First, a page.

A talented, creative musician can play music by ear, without even needing the notes, on the other hand the technical bookworm will not be able to do the same, he needs his step by step guide (even if it’s in his head).

      Creative people welcome problems, because they can adapt to the unpredictable, whereas technical people, when faced with a problem which they have had no previous experience meeting, no knowledge, they wont be able to produce the solution from their brain.

      While it may be true that it is hard, or next to impossible in most cases, to keep the entire API of an enterprise computing language in your head, or all of the allelel sequences in a gene, the ability to use such knowledge effectively is a very similar skill to the one that you are ascribing to creatives.

      I have “winged it”, or “coded by ear”, on multiple occasions coming up with innovative solutions to problems that I have not encountered before.
      In fact, in software development encountering unknown problems is commonplace.
      It could be considered a universal constant in the field.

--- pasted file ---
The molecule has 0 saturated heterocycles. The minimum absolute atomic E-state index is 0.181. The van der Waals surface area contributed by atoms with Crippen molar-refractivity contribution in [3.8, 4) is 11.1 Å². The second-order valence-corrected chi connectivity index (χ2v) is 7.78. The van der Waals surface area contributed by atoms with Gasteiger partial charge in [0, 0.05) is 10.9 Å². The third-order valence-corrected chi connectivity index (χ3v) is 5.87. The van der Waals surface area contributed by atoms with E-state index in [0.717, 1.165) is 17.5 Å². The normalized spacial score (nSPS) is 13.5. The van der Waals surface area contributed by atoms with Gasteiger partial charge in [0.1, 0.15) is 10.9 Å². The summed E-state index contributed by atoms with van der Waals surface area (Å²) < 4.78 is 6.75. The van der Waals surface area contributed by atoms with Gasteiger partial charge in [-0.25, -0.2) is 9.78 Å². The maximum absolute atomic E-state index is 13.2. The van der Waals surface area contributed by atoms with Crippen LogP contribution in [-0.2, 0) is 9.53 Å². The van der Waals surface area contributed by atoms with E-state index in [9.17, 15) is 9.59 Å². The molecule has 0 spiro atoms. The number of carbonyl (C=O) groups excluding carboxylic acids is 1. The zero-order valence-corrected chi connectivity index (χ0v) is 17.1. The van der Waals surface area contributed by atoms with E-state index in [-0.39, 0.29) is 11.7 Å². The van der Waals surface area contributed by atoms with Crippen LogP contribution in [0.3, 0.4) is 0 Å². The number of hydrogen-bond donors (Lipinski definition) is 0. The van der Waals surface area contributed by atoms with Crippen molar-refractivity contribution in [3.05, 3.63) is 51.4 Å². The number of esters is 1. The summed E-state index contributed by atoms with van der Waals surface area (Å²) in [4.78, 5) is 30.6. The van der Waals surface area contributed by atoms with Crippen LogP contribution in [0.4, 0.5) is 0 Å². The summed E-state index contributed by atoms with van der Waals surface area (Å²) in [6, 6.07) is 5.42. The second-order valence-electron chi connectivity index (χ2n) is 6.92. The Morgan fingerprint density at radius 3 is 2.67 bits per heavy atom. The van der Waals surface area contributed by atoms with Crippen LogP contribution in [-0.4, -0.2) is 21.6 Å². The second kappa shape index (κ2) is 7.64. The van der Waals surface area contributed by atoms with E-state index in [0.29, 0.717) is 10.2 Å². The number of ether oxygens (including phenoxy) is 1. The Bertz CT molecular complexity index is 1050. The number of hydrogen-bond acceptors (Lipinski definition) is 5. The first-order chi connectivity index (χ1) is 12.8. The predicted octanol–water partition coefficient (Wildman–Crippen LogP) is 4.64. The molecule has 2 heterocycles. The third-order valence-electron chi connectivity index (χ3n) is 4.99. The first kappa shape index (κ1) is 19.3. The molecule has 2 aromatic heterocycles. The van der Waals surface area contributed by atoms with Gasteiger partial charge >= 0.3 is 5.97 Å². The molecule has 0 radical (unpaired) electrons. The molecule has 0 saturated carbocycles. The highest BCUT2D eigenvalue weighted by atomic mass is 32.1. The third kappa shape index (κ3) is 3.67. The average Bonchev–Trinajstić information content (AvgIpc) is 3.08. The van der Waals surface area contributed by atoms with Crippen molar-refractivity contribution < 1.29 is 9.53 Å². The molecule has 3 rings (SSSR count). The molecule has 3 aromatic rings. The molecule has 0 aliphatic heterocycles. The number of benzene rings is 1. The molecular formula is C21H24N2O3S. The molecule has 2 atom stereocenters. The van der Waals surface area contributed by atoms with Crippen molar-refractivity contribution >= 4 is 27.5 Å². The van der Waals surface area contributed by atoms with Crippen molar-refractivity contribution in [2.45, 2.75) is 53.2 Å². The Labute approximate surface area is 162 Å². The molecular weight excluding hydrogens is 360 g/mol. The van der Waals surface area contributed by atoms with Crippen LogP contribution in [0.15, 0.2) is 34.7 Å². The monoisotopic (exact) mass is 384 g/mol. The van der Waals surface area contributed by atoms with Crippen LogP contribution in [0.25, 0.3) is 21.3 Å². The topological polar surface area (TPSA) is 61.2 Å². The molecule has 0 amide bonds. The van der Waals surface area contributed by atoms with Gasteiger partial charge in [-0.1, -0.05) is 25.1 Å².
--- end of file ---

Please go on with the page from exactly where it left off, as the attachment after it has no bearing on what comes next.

I became so renowned for this in my previous role, the one this post is about, that such inventive, immediate, creative solutions to particularly thorny problems became known as “Graney Hacks.
      I cannot imagine a technical life more boring and mundane than one in which such challenges do not actually exist.
      I, and every other technical person, relishes rising to the challenge of unknown problems and overcoming them with our skills and abilities.
      That is why we do it.

      Your analogy is invalid anyway.
      It could only work if a creative person could pick up and perfectly play an instrument that they have never seen or even heard before.
      And that is ludicrous.

      Technicals follow a system, which can be learned – you can be a specialist at what you do but you’ve learnt the process and you’re whoopin’, congrats.